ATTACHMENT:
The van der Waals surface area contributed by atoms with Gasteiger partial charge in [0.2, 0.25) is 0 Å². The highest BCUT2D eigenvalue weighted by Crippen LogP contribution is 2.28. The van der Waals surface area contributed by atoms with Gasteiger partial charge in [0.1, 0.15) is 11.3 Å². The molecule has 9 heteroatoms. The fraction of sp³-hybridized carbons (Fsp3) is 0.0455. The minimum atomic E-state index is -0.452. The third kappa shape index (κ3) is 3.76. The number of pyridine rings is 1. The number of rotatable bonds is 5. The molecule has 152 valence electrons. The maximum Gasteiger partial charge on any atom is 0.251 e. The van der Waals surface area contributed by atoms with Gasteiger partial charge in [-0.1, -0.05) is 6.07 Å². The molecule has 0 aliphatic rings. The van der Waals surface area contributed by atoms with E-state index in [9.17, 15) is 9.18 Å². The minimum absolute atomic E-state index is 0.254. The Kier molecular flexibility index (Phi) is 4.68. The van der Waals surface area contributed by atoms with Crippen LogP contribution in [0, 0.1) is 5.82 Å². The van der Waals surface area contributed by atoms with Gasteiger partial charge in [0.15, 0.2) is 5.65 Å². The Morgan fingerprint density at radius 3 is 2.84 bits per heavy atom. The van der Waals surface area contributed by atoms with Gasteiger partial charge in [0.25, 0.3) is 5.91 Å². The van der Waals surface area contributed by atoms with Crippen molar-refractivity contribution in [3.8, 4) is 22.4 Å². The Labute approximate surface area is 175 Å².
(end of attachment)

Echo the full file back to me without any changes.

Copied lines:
The van der Waals surface area contributed by atoms with Gasteiger partial charge in [0.2, 0.25) is 0 Å². The highest BCUT2D eigenvalue weighted by Crippen LogP contribution is 2.28. The van der Waals surface area contributed by atoms with Gasteiger partial charge in [0.1, 0.15) is 11.3 Å². The molecule has 9 heteroatoms. The fraction of sp³-hybridized carbons (Fsp3) is 0.0455. The minimum atomic E-state index is -0.452. The third kappa shape index (κ3) is 3.76. The number of pyridine rings is 1. The number of rotatable bonds is 5. The molecule has 152 valence electrons. The maximum Gasteiger partial charge on any atom is 0.251 e. The van der Waals surface area contributed by atoms with Gasteiger partial charge in [-0.1, -0.05) is 6.07 Å². The molecule has 0 aliphatic rings. The van der Waals surface area contributed by atoms with E-state index in [9.17, 15) is 9.18 Å². The minimum absolute atomic E-state index is 0.254. The Kier molecular flexibility index (Phi) is 4.68. The van der Waals surface area contributed by atoms with Crippen LogP contribution in [0, 0.1) is 5.82 Å². The van der Waals surface area contributed by atoms with Gasteiger partial charge in [0.15, 0.2) is 5.65 Å². The Morgan fingerprint density at radius 3 is 2.84 bits per heavy atom. The van der Waals surface area contributed by atoms with Gasteiger partial charge in [0.25, 0.3) is 5.91 Å². The van der Waals surface area contributed by atoms with Crippen molar-refractivity contribution in [3.8, 4) is 22.4 Å². The Labute approximate surface area is 175 Å².